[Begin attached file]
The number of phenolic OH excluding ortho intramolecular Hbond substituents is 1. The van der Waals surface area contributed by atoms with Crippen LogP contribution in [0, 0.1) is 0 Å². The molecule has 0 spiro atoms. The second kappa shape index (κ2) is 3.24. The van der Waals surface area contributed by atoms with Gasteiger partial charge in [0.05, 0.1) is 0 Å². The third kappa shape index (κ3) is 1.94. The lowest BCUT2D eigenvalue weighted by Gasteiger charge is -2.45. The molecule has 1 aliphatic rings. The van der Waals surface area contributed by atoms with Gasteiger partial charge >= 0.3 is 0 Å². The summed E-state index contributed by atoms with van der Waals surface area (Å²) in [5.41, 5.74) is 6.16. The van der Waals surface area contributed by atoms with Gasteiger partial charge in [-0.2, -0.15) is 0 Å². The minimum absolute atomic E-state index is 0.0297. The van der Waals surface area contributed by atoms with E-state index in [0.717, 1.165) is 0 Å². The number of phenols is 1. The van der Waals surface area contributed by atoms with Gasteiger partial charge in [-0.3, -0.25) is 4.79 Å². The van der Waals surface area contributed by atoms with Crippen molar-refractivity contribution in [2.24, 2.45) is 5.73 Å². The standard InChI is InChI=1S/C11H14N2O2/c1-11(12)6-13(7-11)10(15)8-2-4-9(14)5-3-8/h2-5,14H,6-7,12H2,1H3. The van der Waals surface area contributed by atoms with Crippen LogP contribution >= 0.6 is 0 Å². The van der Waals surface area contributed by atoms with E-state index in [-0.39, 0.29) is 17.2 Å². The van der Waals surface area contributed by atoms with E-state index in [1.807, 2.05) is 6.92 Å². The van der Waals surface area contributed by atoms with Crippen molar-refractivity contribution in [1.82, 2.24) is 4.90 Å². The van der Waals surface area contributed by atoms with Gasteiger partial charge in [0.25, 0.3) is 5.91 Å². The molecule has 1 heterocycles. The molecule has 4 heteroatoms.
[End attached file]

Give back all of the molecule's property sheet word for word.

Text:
The number of phenolic OH excluding ortho intramolecular Hbond substituents is 1. The van der Waals surface area contributed by atoms with Crippen LogP contribution in [0, 0.1) is 0 Å². The molecule has 0 spiro atoms. The second kappa shape index (κ2) is 3.24. The van der Waals surface area contributed by atoms with Gasteiger partial charge in [0.05, 0.1) is 0 Å². The third kappa shape index (κ3) is 1.94. The lowest BCUT2D eigenvalue weighted by Gasteiger charge is -2.45. The molecule has 1 aliphatic rings. The van der Waals surface area contributed by atoms with Gasteiger partial charge >= 0.3 is 0 Å². The summed E-state index contributed by atoms with van der Waals surface area (Å²) in [5.41, 5.74) is 6.16. The van der Waals surface area contributed by atoms with Gasteiger partial charge in [-0.2, -0.15) is 0 Å². The minimum absolute atomic E-state index is 0.0297. The van der Waals surface area contributed by atoms with E-state index in [0.717, 1.165) is 0 Å². The number of phenols is 1. The van der Waals surface area contributed by atoms with Gasteiger partial charge in [-0.3, -0.25) is 4.79 Å². The van der Waals surface area contributed by atoms with Crippen molar-refractivity contribution in [2.24, 2.45) is 5.73 Å². The standard InChI is InChI=1S/C11H14N2O2/c1-11(12)6-13(7-11)10(15)8-2-4-9(14)5-3-8/h2-5,14H,6-7,12H2,1H3. The van der Waals surface area contributed by atoms with Crippen LogP contribution >= 0.6 is 0 Å². The van der Waals surface area contributed by atoms with E-state index in [-0.39, 0.29) is 17.2 Å². The van der Waals surface area contributed by atoms with E-state index in [1.807, 2.05) is 6.92 Å². The van der Waals surface area contributed by atoms with Crippen molar-refractivity contribution in [1.82, 2.24) is 4.90 Å². The van der Waals surface area contributed by atoms with Gasteiger partial charge in [0.25, 0.3) is 5.91 Å². The molecule has 1 heterocycles. The molecule has 4 heteroatoms.